U2’s Bono lauds budget boost, but aid groups say it is a good start

OTTAWA — U2 frontman Bono is heaping praise on the Trudeau government for a new infusion of Canadian overseas development spending, leading a chorus of anti-poverty activists who are cheering the biggest boost in almost two decades.

Finance Minister Bill Morneau’s budget pledged $2 billion over five years to increase international aid through a new International Assistance Innovation program, designed to come up with flexible new financing arrangements, and the Sovereign Loans program.

It is the biggest increase in Canadian foreign aid in 16 years, and it comes after more than a decade of austerity and budget cuts branded the country as laggard in helping the world’s poorest people.

The new spending is being heralded as a way for Canada to leverage its G7 chairmanship to help alleviate poverty when Prime Minister Justin Trudeau hosts its leaders for their June summit in Quebec’s Charlevoix region.

Bono, who founded the anti-poverty advocacy group known as the ONE Campaign, heaped praise on the prime minister, reversing his group’s earlier criticism of the current government’s past stinginess on foreign aid.

ONE is an advocacy group that does not administer foreign programs, but the agencies that deliver it in the world’s poorest countries are welcoming the new cash as a good start, although they say more is needed.

“Oh Canada! Prime Minister Trudeau’s budget — and the smart, women-centred policy that guides it — is leadership in action,” Bono said in a statement.

“Words alone can be cheap, but words written into budgets are worth their weight in lives saved, and worthy of praise. We are grateful for your leadership today, and for what we know Canada will help the world deliver at the G7 this spring.”

CARE Canada welcomed the new money, saying it would be a “welcome starting point” to G7 efforts to alleviate poverty. But Gillian Barth, its president, said the government needs “to raise ambition in line with Canadians’ desire for increased influence and compassion on the international stage.”

Though the initial boost will be nine per cent more than last’s year’s budget, the increases are less than two per cent year a year between 2019 and 2023, she said.

“This is insufficient to keep up with the rate of inflation,” said Barth.

Michael Messenger, the president of World Vision Canada, said the budget represented “an important and necessary first step” that demonstrates leadership.

“Escalating conflict, health pandemic threats and weakened economies have created global needs we haven’t seen in recent times, especially for the most vulnerable children — and Canadian international assistance is an important part of the solution.”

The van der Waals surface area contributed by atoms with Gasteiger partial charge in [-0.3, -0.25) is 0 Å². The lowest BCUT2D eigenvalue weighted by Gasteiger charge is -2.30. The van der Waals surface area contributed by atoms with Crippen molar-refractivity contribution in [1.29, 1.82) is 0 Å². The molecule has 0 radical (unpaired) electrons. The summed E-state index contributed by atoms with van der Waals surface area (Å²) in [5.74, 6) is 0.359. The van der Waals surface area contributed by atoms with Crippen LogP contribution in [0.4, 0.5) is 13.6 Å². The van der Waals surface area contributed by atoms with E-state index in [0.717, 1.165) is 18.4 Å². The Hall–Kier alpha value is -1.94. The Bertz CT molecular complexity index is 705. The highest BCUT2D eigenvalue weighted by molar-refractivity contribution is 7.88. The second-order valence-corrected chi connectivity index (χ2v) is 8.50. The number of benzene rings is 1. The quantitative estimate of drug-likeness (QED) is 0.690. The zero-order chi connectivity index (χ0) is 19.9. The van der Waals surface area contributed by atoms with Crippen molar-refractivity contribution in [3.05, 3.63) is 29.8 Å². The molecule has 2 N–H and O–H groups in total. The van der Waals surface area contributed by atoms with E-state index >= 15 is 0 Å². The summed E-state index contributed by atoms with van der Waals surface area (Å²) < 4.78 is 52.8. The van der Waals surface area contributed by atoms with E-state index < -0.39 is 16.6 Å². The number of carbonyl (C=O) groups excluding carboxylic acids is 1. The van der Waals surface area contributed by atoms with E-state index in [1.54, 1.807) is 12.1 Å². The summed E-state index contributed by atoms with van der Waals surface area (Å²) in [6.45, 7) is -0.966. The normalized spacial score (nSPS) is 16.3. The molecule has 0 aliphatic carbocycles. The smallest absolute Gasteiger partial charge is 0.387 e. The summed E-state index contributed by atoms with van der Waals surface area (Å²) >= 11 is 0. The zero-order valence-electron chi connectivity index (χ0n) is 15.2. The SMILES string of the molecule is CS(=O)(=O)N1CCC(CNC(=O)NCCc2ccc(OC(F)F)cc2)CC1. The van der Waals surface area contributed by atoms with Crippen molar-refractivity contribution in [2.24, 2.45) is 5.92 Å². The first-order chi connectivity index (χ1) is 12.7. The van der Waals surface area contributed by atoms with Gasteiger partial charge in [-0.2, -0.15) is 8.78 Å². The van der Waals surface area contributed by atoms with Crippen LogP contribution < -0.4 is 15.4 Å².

Under the Trudeau Liberals, Canada’s international development budget has atrophied just as it did under the previous Harper Conservatives.

According to the latest statistics by the Organization for Economic Co-operation and Development, Canada’s aid spending amounted to 0.26 per cent of gross national income, placing it 15th among 35 OECD countries.

That’s far below the elusive 0.7 per cent target set by the United Nations — a goal that was set after a recommendation by an international commission led by former Canadian prime minister Lester Pearson.

Canada has never reached 0.7 per cent; only a handful of countries have, including its G7 partner, the United Kingdom.

The Harper government faced heavy criticism in 2010 for not boosting aid spending when Canada last hosted what was then the G8. The Conservative government honoured a 2002 commitment by the Jean Chretien Liberals at the G8 summit in Kananaskis, Alta., to double aid spending to Africa by 2010. But the Tories froze and then cut foreign aid entirely.

Tuesday’s budget said Canada would spend $594 million on the G7 leaders’ summit and the ministerial meetings leading up to it.

Prior to Tuesday, the current Liberal government had said it would be too difficult to increase the aid budget to the 0.7 per cent target, making it clear it had other spending priorities.

“The failure to come anywhere close to achieving the development assistance target … raises legitimate questions about whether ‘Canada is back,’” Timothy Evans, the head of health and nutrition at the World Bank, wrote last week as part of a study by the British medical journal, The Lancet.

After last year’s federal budget, Morneau told The Canadian Press that aid agencies would simply have to do more with less, citing the creation of a new Development Finance Institution, which will lend money to private companies to help them pay for poverty reduction.

But after International Development Minister Marie-Claude Bibeau unveiled Canada’s new feminist foreign policy in June with no new money attached, she said she would continue to fight hard around the cabinet table for more funding.

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